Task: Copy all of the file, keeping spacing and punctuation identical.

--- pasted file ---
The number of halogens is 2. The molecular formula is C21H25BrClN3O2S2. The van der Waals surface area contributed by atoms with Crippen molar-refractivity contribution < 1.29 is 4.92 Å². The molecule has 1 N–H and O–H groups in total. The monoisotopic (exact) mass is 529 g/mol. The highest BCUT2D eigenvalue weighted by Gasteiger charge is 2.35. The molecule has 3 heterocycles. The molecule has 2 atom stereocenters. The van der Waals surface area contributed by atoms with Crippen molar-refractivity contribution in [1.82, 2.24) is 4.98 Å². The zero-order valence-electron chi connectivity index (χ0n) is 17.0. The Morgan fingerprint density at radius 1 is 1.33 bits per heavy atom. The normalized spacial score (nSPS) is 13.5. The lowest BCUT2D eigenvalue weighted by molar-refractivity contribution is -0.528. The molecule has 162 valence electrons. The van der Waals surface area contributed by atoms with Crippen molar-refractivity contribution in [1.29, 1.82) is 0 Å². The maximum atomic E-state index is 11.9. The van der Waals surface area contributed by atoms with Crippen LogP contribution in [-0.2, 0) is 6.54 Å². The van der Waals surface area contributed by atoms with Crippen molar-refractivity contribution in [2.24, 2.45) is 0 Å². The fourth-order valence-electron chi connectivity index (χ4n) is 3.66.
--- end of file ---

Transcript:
The number of halogens is 2. The molecular formula is C21H25BrClN3O2S2. The van der Waals surface area contributed by atoms with Crippen molar-refractivity contribution < 1.29 is 4.92 Å². The molecule has 1 N–H and O–H groups in total. The monoisotopic (exact) mass is 529 g/mol. The highest BCUT2D eigenvalue weighted by Gasteiger charge is 2.35. The molecule has 3 heterocycles. The molecule has 2 atom stereocenters. The van der Waals surface area contributed by atoms with Crippen molar-refractivity contribution in [1.82, 2.24) is 4.98 Å². The zero-order valence-electron chi connectivity index (χ0n) is 17.0. The Morgan fingerprint density at radius 1 is 1.33 bits per heavy atom. The normalized spacial score (nSPS) is 13.5. The lowest BCUT2D eigenvalue weighted by molar-refractivity contribution is -0.528. The molecule has 162 valence electrons. The van der Waals surface area contributed by atoms with Crippen molar-refractivity contribution in [1.29, 1.82) is 0 Å². The maximum atomic E-state index is 11.9. The van der Waals surface area contributed by atoms with Crippen LogP contribution in [-0.2, 0) is 6.54 Å². The van der Waals surface area contributed by atoms with Crippen molar-refractivity contribution in [2.24, 2.45) is 0 Å². The fourth-order valence-electron chi connectivity index (χ4n) is 3.66.